Paul Gallen urges NRL stars to prepare for crowdless State of Origin amid fears of rising COVID-19 numbers

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New South Wales legend Paul Gallen says players must be prepared to play inside empty stadiums in this year’s State of Origin series amid fears crowds will be locked out.

While crowds have been in attendance at NRL fixtures for the majority of the season, the league is now concerned that fans may have to watch from home again due to the fear of a second COVID-19 wave in New South Wales.

According to Nine’s NRL reporter Danny Weidler, the next two weeks will prove pivotal for the league’s hopes of having crowds in October.

“If we see an increase in the next two weeks, the NRL reassess the likelihood of crowds in October and they’re watching that with some anxiety as well,” he told Nine’s 100% Footy.

Despite fears of rising COVID-19 numbers, Weidler said masks are not yet mandatory at NRL matches, and will remain optional unless government advice in NSW changes.

Gallen, who made 24 Origin appearances for the Blues between 2006 and 2016, said while it would be “weird” to play Origin without crowds, the most important thing was to avoid another stoppage in the season.

“It would be weird and it’s such a tribal environment that you want to play in front of,” he told 100% Footy.

“I couldn’t imagine playing Origin without a crowd, but the times we’re in at the moment you’ve got to adjust.

“If the government is letting us play we’ve got to abide by the rules. If they say there can’t be a crowd, or there can only be 10,000 there, we’ve got to do it.

“As a player, you’d rather pull on that blue jersey any day of the week in front of 80,000 people, 10,000 people or no people, just so you can get out there and play.”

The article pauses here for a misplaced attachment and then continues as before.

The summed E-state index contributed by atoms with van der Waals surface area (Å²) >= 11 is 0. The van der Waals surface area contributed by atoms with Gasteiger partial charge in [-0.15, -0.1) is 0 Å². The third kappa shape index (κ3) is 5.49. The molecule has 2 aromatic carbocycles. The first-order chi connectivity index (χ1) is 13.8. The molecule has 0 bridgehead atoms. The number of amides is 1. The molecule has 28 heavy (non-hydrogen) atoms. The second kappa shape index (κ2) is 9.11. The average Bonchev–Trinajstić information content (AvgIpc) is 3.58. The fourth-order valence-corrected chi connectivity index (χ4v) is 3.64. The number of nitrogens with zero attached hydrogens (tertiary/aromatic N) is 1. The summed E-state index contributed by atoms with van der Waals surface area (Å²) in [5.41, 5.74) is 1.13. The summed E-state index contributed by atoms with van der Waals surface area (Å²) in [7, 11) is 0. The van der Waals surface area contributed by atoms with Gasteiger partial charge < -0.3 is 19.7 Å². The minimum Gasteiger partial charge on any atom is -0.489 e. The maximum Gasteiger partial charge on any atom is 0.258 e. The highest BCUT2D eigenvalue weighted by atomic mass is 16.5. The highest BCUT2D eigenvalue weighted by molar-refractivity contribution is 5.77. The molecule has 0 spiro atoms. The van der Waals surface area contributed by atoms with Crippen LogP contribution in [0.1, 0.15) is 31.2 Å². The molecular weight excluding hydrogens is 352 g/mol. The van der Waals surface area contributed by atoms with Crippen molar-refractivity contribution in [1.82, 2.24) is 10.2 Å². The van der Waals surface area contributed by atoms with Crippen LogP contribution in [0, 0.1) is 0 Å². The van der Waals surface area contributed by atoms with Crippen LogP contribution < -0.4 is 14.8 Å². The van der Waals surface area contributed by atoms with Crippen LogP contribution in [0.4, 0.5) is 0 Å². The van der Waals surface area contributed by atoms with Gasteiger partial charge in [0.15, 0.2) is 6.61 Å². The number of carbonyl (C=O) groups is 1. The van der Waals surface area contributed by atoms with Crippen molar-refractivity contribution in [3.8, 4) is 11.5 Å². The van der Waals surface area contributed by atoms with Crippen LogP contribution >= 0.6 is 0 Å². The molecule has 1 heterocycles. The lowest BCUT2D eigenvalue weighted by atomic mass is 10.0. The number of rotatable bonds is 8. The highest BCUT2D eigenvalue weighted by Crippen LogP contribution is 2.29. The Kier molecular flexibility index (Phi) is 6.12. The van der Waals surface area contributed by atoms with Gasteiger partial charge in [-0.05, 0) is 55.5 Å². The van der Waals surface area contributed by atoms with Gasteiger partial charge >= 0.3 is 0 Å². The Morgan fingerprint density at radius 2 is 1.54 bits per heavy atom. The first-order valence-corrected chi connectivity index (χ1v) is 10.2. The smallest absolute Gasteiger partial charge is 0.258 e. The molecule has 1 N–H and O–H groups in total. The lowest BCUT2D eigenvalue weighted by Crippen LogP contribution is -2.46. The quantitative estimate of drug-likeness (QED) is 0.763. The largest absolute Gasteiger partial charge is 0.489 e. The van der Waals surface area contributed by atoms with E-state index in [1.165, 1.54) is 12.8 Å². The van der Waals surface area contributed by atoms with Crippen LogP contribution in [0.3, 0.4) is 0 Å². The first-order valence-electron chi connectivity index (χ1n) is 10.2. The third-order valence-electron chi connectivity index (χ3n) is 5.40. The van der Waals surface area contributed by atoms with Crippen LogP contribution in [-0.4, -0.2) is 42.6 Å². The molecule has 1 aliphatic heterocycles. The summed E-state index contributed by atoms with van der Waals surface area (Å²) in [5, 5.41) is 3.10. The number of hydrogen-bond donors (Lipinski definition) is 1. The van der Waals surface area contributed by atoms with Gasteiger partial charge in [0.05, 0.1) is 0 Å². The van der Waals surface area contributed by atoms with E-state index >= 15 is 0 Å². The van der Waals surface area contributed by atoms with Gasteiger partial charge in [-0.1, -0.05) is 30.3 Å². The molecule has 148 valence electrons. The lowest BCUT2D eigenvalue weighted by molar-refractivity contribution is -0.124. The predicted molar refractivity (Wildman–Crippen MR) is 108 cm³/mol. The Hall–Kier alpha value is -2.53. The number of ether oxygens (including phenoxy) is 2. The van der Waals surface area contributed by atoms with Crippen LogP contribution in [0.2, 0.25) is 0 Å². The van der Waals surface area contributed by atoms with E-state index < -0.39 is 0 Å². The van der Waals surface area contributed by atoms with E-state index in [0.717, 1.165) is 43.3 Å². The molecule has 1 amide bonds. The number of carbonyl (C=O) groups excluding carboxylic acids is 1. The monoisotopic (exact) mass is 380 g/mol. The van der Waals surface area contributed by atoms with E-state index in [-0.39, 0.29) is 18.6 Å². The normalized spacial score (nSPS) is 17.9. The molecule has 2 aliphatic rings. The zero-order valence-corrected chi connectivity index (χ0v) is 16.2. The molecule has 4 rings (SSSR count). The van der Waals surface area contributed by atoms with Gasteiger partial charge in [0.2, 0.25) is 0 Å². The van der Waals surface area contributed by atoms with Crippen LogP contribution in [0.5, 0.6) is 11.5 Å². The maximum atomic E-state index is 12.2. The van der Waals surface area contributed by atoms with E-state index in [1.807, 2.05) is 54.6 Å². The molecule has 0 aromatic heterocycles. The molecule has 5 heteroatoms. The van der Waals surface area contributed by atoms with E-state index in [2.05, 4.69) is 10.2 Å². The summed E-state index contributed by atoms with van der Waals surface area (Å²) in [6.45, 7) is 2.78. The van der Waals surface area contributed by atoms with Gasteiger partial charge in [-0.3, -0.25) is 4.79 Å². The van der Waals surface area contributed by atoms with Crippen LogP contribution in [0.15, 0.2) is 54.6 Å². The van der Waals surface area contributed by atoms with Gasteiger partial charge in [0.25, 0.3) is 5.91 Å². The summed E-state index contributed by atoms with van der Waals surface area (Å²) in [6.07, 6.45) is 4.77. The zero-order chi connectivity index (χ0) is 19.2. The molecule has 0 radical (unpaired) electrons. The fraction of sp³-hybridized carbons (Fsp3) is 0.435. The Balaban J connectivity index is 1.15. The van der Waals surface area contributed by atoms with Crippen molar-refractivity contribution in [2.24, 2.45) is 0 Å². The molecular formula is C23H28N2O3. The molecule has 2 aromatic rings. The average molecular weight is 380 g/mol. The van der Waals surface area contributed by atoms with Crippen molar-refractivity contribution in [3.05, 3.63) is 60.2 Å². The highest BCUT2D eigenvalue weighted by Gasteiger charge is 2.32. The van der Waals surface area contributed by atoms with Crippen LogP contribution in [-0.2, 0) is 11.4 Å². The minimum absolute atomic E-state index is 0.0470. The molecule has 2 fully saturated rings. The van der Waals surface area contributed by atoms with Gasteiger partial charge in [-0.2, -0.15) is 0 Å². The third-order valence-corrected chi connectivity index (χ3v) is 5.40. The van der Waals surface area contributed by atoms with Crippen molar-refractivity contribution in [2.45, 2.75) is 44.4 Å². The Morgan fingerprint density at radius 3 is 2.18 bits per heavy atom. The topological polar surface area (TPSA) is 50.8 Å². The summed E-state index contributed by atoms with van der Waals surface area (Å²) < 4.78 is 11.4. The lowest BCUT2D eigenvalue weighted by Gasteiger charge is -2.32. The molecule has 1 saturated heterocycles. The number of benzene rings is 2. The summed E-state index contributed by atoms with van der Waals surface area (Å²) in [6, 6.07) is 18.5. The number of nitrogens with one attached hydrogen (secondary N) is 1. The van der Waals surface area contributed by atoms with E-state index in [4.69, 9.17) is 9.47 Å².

Former Blues coach Phil Gould also backed Gallen, saying it didn’t matter where the matches would be played, even if all three are played in Queensland.

“You play in a car park and use a brick for a football,” he told 100% Footy.

“Play them wherever they like, play them in the car park. You don’t need a crowd, just have a blue jersey and a maroon jersey. Game on.

“It’s really important that our game maintains its credibility with the governments. The governments are under a lot of pressure as you can understand in making the rules and what’s happening in Victoria.

“Our game has been good, we’ve had great credibility with the government, they’ve given us concessions, they’ve allowed a few things to slip through that have helped the game stay afloat because they know the importance of that for the community as well.

“It’s really important that our players and our clubs and our league maintains discipline at all times and keeps our credibility with the government until this thing passes, whenever it passes. We cannot get impatient.”